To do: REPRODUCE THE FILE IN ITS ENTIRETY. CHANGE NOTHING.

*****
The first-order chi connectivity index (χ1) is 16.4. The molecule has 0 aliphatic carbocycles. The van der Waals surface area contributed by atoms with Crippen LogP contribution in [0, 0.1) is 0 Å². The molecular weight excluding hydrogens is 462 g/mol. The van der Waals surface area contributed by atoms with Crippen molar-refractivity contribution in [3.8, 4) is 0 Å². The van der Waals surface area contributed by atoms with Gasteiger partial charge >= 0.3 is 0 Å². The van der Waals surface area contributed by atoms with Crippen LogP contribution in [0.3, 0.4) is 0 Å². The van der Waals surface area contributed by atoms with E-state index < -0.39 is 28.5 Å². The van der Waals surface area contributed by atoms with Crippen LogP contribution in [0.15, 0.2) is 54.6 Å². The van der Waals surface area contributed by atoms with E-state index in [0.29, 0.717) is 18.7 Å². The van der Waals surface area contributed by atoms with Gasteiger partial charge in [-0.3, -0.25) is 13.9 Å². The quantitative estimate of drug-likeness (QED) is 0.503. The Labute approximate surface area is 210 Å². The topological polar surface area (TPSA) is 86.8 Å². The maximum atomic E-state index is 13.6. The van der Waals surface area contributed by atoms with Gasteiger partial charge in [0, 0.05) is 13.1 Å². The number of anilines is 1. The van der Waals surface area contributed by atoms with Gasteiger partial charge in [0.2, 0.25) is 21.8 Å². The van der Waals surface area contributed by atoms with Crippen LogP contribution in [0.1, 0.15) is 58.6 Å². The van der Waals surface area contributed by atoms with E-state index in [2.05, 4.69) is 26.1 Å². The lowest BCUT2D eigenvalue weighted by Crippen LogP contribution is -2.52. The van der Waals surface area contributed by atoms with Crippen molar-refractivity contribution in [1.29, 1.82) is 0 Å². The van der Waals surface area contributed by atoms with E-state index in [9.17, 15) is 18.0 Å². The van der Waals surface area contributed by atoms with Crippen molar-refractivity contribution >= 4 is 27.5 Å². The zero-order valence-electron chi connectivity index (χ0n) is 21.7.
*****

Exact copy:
The first-order chi connectivity index (χ1) is 16.4. The molecule has 0 aliphatic carbocycles. The van der Waals surface area contributed by atoms with Crippen LogP contribution in [0, 0.1) is 0 Å². The molecular weight excluding hydrogens is 462 g/mol. The van der Waals surface area contributed by atoms with Crippen molar-refractivity contribution in [3.8, 4) is 0 Å². The van der Waals surface area contributed by atoms with Gasteiger partial charge >= 0.3 is 0 Å². The van der Waals surface area contributed by atoms with Crippen LogP contribution in [0.3, 0.4) is 0 Å². The van der Waals surface area contributed by atoms with E-state index < -0.39 is 28.5 Å². The van der Waals surface area contributed by atoms with Crippen LogP contribution in [0.15, 0.2) is 54.6 Å². The van der Waals surface area contributed by atoms with E-state index in [0.29, 0.717) is 18.7 Å². The van der Waals surface area contributed by atoms with Gasteiger partial charge in [-0.3, -0.25) is 13.9 Å². The quantitative estimate of drug-likeness (QED) is 0.503. The Labute approximate surface area is 210 Å². The topological polar surface area (TPSA) is 86.8 Å². The maximum atomic E-state index is 13.6. The van der Waals surface area contributed by atoms with Gasteiger partial charge in [0, 0.05) is 13.1 Å². The number of anilines is 1. The van der Waals surface area contributed by atoms with Gasteiger partial charge in [0.2, 0.25) is 21.8 Å². The van der Waals surface area contributed by atoms with Crippen LogP contribution in [0.1, 0.15) is 58.6 Å². The van der Waals surface area contributed by atoms with E-state index in [2.05, 4.69) is 26.1 Å². The lowest BCUT2D eigenvalue weighted by Crippen LogP contribution is -2.52. The van der Waals surface area contributed by atoms with Crippen molar-refractivity contribution in [1.29, 1.82) is 0 Å². The van der Waals surface area contributed by atoms with E-state index in [9.17, 15) is 18.0 Å². The van der Waals surface area contributed by atoms with Crippen molar-refractivity contribution >= 4 is 27.5 Å². The zero-order valence-electron chi connectivity index (χ0n) is 21.7.